> a) Adding metadata to the header of an HTML or XML document
> b) Taking an information object (the target information) and
> 'wrapping' it in a zip or tar file, along with the metadata
> c) Creating a link from the metadata record to the target
> object, such that the object is access via the record and is in
> that sense (conceptually) wrapped by the metadata.
I'd say that METS answers to the descriptions provided in
b and c above. You can use it to package up an object,
much like a tar file, by Base 64 encoding the data files
for an object and then wrapping them in a single METS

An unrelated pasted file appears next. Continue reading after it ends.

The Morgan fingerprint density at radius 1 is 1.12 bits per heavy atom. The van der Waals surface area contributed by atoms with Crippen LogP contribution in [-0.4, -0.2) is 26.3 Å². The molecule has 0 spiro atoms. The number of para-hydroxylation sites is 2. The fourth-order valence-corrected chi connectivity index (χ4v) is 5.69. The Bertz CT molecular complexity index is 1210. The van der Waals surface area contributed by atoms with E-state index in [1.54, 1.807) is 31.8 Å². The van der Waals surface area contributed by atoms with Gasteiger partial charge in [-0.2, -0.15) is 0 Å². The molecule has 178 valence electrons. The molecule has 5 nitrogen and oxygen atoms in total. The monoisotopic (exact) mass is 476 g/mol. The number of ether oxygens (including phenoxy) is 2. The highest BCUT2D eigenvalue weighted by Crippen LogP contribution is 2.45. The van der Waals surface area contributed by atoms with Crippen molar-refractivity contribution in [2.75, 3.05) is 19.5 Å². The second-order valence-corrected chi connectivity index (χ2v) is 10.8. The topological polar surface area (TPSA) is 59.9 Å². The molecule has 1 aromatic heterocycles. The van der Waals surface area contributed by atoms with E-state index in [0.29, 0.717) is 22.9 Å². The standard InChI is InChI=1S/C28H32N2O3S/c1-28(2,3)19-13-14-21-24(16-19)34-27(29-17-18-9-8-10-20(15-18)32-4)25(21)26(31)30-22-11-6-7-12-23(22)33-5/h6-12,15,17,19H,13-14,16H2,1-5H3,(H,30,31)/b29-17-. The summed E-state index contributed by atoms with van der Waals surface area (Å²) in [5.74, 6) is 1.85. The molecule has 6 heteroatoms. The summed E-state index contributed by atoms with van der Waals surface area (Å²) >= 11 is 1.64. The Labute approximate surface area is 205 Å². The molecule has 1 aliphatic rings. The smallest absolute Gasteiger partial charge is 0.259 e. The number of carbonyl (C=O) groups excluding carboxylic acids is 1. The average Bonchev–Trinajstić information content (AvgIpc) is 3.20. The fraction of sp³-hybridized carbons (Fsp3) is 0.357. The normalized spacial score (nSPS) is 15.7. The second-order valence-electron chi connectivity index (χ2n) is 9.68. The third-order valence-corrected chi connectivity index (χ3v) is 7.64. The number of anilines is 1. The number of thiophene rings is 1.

file using the FContent element. You can also have
METS just define the object structure (and related
descriptive and administrative metadata), and have
it point to data files leaving elsewhere (using FLocat).
Most of the example files at the METS website are of
the 'point to data files' variety, as base 64 encoding
a data file and wrapping it in METS tends to give
you one humongous METS file (humongous being the technical
term for XML files you don't want to have to read).
But it's certainly possible to do.